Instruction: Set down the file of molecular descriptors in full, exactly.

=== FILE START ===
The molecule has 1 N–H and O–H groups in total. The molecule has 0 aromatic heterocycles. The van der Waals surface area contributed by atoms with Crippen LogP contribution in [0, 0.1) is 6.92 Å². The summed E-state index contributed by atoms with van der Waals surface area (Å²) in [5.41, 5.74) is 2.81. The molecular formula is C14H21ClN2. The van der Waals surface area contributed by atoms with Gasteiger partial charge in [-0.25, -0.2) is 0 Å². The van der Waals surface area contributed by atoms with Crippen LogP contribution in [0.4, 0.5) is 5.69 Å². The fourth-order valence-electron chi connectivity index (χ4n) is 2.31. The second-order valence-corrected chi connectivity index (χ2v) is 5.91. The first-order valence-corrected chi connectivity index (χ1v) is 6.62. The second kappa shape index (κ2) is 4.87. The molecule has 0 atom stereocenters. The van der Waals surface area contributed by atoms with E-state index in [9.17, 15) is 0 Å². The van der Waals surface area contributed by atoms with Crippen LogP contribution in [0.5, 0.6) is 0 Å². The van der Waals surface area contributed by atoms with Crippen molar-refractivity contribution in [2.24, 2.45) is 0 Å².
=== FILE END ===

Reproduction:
The molecule has 1 N–H and O–H groups in total. The molecule has 0 aromatic heterocycles. The van der Waals surface area contributed by atoms with Crippen LogP contribution in [0, 0.1) is 6.92 Å². The summed E-state index contributed by atoms with van der Waals surface area (Å²) in [5.41, 5.74) is 2.81. The molecular formula is C14H21ClN2. The van der Waals surface area contributed by atoms with Gasteiger partial charge in [-0.25, -0.2) is 0 Å². The van der Waals surface area contributed by atoms with Crippen LogP contribution in [0.4, 0.5) is 5.69 Å². The fourth-order valence-electron chi connectivity index (χ4n) is 2.31. The second-order valence-corrected chi connectivity index (χ2v) is 5.91. The first-order valence-corrected chi connectivity index (χ1v) is 6.62. The second kappa shape index (κ2) is 4.87. The molecule has 0 atom stereocenters. The van der Waals surface area contributed by atoms with E-state index in [9.17, 15) is 0 Å². The van der Waals surface area contributed by atoms with Crippen LogP contribution in [0.5, 0.6) is 0 Å². The van der Waals surface area contributed by atoms with Crippen molar-refractivity contribution in [2.24, 2.45) is 0 Å².